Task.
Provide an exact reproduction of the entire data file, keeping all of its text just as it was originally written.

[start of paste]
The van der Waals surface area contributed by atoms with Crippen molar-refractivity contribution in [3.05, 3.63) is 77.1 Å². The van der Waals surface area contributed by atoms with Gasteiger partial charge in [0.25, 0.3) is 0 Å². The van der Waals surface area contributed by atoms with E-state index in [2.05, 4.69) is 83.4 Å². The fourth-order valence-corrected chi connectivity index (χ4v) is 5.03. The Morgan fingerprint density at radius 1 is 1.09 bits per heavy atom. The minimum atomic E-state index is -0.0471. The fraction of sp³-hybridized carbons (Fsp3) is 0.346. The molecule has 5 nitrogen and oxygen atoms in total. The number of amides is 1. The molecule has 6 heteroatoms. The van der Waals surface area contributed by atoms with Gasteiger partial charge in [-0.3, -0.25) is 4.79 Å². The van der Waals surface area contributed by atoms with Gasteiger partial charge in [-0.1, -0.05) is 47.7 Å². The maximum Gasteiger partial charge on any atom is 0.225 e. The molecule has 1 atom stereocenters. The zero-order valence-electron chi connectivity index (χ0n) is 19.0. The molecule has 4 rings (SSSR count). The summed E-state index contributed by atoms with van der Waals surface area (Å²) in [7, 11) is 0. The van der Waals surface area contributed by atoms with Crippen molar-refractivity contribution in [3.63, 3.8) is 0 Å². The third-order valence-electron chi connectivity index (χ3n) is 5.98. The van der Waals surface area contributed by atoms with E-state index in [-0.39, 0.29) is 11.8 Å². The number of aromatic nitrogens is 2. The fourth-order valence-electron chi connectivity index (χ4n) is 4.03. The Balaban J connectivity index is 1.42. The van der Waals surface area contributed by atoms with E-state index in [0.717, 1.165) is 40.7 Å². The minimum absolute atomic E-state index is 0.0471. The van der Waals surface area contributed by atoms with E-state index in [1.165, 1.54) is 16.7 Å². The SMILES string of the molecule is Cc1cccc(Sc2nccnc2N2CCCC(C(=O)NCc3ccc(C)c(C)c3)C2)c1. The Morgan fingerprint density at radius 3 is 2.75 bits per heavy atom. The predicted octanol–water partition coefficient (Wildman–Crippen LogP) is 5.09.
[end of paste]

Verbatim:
The van der Waals surface area contributed by atoms with Crippen molar-refractivity contribution in [3.05, 3.63) is 77.1 Å². The van der Waals surface area contributed by atoms with Gasteiger partial charge in [0.25, 0.3) is 0 Å². The van der Waals surface area contributed by atoms with E-state index in [2.05, 4.69) is 83.4 Å². The fourth-order valence-corrected chi connectivity index (χ4v) is 5.03. The Morgan fingerprint density at radius 1 is 1.09 bits per heavy atom. The minimum atomic E-state index is -0.0471. The fraction of sp³-hybridized carbons (Fsp3) is 0.346. The molecule has 5 nitrogen and oxygen atoms in total. The number of amides is 1. The molecule has 6 heteroatoms. The van der Waals surface area contributed by atoms with Gasteiger partial charge in [-0.3, -0.25) is 4.79 Å². The van der Waals surface area contributed by atoms with Gasteiger partial charge in [-0.1, -0.05) is 47.7 Å². The maximum Gasteiger partial charge on any atom is 0.225 e. The molecule has 1 atom stereocenters. The zero-order valence-electron chi connectivity index (χ0n) is 19.0. The molecule has 4 rings (SSSR count). The summed E-state index contributed by atoms with van der Waals surface area (Å²) in [7, 11) is 0. The van der Waals surface area contributed by atoms with Crippen molar-refractivity contribution in [3.63, 3.8) is 0 Å². The third-order valence-electron chi connectivity index (χ3n) is 5.98. The van der Waals surface area contributed by atoms with E-state index in [-0.39, 0.29) is 11.8 Å². The number of aromatic nitrogens is 2. The fourth-order valence-electron chi connectivity index (χ4n) is 4.03. The Balaban J connectivity index is 1.42. The van der Waals surface area contributed by atoms with E-state index in [0.717, 1.165) is 40.7 Å². The minimum absolute atomic E-state index is 0.0471. The van der Waals surface area contributed by atoms with E-state index in [1.165, 1.54) is 16.7 Å². The SMILES string of the molecule is Cc1cccc(Sc2nccnc2N2CCCC(C(=O)NCc3ccc(C)c(C)c3)C2)c1. The Morgan fingerprint density at radius 3 is 2.75 bits per heavy atom. The predicted octanol–water partition coefficient (Wildman–Crippen LogP) is 5.09.